1:01

The real question that arose was, what can we do to improve matrix factorization

Â techniques to bring back, what I'm loosely going to call content attributes or

Â you could even call meta data.

Â We know that content preferences are real and might help improve performance.

Â We also know that one of the weaknesses of matrix factorization is that you end up

Â with really hard to understand profiles, that the dimensions of

Â the factorized rating matrix are rarely understandable.

Â And so you were telling me about some ideas for, how we can think about this

Â problem a little bit more generally, why don't you lead us through those ideas?

Â >> Sure, yea.

Â So when you think of the basic problem typically mostly

Â people think about the user versus movie.

Â There's a ratings matrix and that's how your data looks like.

Â But if you really look at the data more carefully, you'll realize that you'll

Â probably have some demographic information or other information.

Â For the individual users you'll have information related to the movies,

Â like the cast, the reviews, and other things, right?

Â And if you just focus on the user versus movie ratings matrix,

Â that one data matrix, you are missing out on these other attributes,

Â the site information and the content that is there.

Â So a more general way to sort of thing about is simultaneously take

Â into account all these multiple dimensions as you are doing the factorization.

Â And of course, the data looks much more complicated.

Â So as you can see sort of in this schematic diagram.

Â The yellow thing is your usual user versus movies ratings matrix.

Â But the users are sort of at the bottom and

Â they have demographic information jetting out in blue.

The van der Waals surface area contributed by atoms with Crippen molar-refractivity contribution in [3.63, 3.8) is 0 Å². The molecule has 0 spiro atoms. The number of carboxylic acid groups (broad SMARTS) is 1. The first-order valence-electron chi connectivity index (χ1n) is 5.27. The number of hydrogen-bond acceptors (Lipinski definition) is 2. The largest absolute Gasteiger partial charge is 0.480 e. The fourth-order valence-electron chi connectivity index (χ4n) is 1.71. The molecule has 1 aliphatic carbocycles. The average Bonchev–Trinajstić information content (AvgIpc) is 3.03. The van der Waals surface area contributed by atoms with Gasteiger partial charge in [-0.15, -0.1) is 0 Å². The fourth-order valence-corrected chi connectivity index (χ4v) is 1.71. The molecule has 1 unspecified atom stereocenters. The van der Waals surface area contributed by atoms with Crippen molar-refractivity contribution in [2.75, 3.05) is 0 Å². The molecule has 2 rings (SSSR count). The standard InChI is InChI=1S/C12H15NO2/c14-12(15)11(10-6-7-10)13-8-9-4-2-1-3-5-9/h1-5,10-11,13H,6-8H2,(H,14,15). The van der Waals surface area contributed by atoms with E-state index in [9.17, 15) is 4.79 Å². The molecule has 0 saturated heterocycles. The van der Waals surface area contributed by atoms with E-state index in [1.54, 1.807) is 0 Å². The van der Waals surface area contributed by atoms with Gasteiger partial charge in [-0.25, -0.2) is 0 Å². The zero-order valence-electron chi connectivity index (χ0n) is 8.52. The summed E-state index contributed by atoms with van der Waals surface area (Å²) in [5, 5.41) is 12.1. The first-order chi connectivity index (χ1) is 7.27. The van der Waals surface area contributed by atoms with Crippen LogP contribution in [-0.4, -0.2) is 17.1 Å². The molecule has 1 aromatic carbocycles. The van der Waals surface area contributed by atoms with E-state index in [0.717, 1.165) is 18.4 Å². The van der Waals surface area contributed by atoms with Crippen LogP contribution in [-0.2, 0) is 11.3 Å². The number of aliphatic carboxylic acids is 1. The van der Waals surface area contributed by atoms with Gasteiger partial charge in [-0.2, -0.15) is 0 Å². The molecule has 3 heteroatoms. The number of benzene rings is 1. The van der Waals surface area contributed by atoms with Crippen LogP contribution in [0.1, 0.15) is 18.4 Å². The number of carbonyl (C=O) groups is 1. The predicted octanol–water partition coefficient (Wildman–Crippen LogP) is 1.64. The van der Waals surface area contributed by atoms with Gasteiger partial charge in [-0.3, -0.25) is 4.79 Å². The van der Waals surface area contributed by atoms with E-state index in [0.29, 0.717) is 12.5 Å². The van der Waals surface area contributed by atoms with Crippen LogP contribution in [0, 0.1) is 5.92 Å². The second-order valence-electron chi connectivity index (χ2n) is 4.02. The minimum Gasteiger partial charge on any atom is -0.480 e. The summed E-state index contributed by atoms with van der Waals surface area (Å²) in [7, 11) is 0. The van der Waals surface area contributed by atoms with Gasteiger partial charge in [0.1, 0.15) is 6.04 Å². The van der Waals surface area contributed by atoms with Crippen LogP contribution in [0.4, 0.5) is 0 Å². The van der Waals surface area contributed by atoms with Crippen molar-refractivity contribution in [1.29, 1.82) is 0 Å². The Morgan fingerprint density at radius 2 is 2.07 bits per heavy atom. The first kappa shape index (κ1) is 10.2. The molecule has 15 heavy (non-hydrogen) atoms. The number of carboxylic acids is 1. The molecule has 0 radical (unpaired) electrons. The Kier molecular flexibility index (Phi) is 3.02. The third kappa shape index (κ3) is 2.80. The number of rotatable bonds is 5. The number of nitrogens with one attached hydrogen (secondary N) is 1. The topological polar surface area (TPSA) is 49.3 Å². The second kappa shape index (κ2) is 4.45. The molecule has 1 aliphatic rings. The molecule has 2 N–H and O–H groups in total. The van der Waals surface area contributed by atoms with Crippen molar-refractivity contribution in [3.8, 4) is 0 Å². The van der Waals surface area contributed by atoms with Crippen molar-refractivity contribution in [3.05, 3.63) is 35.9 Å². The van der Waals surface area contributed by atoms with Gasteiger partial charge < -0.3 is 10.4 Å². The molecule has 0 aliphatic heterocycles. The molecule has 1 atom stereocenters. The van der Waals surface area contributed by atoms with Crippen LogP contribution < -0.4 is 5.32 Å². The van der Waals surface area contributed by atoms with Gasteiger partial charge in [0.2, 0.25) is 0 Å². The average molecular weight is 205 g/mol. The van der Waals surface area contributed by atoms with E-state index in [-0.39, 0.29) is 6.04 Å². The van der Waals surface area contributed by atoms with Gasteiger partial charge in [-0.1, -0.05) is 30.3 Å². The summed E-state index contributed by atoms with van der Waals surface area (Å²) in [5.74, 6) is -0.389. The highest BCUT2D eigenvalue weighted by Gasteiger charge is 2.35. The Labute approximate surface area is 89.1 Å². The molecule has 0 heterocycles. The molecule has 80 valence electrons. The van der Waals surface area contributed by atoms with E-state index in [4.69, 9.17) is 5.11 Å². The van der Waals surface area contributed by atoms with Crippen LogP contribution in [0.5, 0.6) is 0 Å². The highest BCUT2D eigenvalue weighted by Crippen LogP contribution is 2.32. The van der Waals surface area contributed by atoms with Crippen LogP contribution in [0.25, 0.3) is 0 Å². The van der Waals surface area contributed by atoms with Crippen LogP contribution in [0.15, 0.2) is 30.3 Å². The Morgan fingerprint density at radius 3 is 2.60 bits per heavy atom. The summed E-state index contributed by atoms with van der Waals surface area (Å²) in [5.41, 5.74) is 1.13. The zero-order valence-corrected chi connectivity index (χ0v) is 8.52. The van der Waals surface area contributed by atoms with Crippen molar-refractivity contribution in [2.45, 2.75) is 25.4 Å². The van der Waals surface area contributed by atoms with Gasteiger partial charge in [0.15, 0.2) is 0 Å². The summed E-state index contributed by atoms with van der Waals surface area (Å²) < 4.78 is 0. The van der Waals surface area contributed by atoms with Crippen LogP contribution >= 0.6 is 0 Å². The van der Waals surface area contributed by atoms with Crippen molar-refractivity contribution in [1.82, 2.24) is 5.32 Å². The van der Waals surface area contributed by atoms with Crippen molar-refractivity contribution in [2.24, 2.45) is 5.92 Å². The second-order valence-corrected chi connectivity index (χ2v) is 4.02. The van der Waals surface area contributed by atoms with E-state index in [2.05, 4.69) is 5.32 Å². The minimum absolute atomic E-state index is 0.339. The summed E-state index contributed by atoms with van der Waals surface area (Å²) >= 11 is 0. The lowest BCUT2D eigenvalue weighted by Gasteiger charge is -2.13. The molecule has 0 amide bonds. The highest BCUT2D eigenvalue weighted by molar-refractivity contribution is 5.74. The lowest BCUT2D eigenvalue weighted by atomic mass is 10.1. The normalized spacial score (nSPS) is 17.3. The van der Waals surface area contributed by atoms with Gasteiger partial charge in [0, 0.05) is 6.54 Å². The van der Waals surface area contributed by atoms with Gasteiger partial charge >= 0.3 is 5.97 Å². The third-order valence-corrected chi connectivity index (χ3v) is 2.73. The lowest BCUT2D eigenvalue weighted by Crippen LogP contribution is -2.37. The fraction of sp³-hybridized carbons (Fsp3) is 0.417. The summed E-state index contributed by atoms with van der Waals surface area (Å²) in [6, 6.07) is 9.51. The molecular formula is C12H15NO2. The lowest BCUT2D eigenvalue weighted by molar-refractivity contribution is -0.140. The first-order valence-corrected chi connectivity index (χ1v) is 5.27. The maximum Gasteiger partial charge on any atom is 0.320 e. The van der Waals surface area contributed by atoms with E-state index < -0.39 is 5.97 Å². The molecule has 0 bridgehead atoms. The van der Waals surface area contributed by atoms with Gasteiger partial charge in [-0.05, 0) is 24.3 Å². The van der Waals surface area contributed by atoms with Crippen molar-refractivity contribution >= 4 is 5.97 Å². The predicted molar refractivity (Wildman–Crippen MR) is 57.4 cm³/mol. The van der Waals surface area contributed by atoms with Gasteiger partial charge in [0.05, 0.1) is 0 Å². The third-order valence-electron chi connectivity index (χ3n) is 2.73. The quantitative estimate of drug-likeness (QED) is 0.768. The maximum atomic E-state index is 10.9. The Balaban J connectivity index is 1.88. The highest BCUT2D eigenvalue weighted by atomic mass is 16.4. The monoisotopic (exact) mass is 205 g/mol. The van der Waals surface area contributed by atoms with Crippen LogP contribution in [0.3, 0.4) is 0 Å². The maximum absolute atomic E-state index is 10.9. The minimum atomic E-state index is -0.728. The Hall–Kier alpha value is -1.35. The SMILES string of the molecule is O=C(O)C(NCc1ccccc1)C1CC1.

Â And then the movies are along the columns, and then so

Â there's reviews associated with the movies and there's movie cast and so on.

Â So this is how your data really looks like, so

Â the goal really is instead of just focusing on that yellow matrix.

Â Can we take into account all of these as we are trying to do the matrix

Â factorization?

Â And that's sort of this multiple dimensions, and

Â doing a collective matrix factorization.

Â >> And so then, we're going to start by modeling

Â the way these various dimensions come together.

Â Why don't you walk us through this in a graph representation?

Â >> Right, so one way to think about this kind of a data is on the left hand side

Â we have some things like viewers, actors, movies and review words.

Â So this is sort of what will be used for the reviews.

Â So these are the entities in some ways.

Â And the relationship between sort of a viewer and

Â a movie is a ratings matrix right.

Â And now if you pay attention that if a viewer is actually rating

Â individual actors in a movie, that will be a viewer actor movie ratings.

Â It will be multiple matrices, where every ratings matrix corresponds to one actor.

Â Now, if you look at the costing matrix,

Â that's a relationship between the actors and the movies.

Â So, thatâ€™s a matrix connecting movies with the actors participating in it.

Â Then movies and review words are connected by their reviews,

Â viewers are connected to demographics.

Â So, this relation graph essentially with entities on the left-hand side and

Â relationships on the right-hand side.

Â Sort of, and you can draw it based on what kind of data you have.

Â So that it's fully laid out, you know what kinds of things you have.

Â The righthand side things are usually matrices, the lefthand side thing

Â are indices of those matrices of the sides of the matrices.

Â >> So just as an example, if we were going to add in genres.

Â We could have those as entities and we might have a relationship that movies have

Â genres but we also might have that viewers have expressed a preference for genres.

Â >> Exactly, that's a perfect example.

Â So we'll have one entity on the left hand side which will be genres and

Â the movie and genre will connect to that matrix with just.

Â And similarly for viewers, we can have that as well.

Â >> Right, and as you pointed out,

Â this can allow some fairly sophisticated relationships.

Â So, one of the things that our typical systems don't allow is saying g I

Â liked Sandra Bullock in a particular movie and

Â of course I'm in the blind side but I didn't like her in a different movie.

Â >> Sure.